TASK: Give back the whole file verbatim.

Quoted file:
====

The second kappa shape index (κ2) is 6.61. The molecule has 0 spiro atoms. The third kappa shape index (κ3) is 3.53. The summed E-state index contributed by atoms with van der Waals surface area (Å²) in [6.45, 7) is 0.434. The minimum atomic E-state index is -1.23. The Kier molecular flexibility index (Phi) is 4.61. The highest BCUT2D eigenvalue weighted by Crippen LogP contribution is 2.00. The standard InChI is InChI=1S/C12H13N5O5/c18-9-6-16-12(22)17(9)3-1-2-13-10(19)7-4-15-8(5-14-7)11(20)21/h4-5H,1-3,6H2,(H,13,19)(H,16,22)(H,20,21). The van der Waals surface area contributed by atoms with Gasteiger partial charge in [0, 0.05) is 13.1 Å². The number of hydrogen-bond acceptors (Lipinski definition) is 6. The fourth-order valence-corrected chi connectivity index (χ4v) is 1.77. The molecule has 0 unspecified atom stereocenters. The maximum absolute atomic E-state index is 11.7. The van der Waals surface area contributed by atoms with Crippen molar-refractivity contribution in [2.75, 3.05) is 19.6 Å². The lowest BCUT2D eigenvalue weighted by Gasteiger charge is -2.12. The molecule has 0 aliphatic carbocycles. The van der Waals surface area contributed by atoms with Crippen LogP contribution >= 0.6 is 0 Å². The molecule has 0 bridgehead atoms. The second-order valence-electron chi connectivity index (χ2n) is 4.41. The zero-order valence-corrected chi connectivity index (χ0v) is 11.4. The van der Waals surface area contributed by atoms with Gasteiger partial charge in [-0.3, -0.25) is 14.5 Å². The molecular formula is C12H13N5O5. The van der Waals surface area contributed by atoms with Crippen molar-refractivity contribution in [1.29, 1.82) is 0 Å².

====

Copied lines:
The second kappa shape index (κ2) is 6.61. The molecule has 0 spiro atoms. The third kappa shape index (κ3) is 3.53. The summed E-state index contributed by atoms with van der Waals surface area (Å²) in [6.45, 7) is 0.434. The minimum atomic E-state index is -1.23. The Kier molecular flexibility index (Phi) is 4.61. The highest BCUT2D eigenvalue weighted by Crippen LogP contribution is 2.00. The standard InChI is InChI=1S/C12H13N5O5/c18-9-6-16-12(22)17(9)3-1-2-13-10(19)7-4-15-8(5-14-7)11(20)21/h4-5H,1-3,6H2,(H,13,19)(H,16,22)(H,20,21). The van der Waals surface area contributed by atoms with Gasteiger partial charge in [0, 0.05) is 13.1 Å². The number of hydrogen-bond acceptors (Lipinski definition) is 6. The fourth-order valence-corrected chi connectivity index (χ4v) is 1.77. The molecule has 0 unspecified atom stereocenters. The maximum absolute atomic E-state index is 11.7. The van der Waals surface area contributed by atoms with Crippen molar-refractivity contribution in [2.75, 3.05) is 19.6 Å². The lowest BCUT2D eigenvalue weighted by Gasteiger charge is -2.12. The molecule has 0 aliphatic carbocycles. The van der Waals surface area contributed by atoms with Crippen LogP contribution >= 0.6 is 0 Å². The molecule has 0 bridgehead atoms. The second-order valence-electron chi connectivity index (χ2n) is 4.41. The zero-order valence-corrected chi connectivity index (χ0v) is 11.4. The van der Waals surface area contributed by atoms with Gasteiger partial charge in [-0.3, -0.25) is 14.5 Å². The molecular formula is C12H13N5O5. The van der Waals surface area contributed by atoms with Crippen molar-refractivity contribution in [1.29, 1.82) is 0 Å².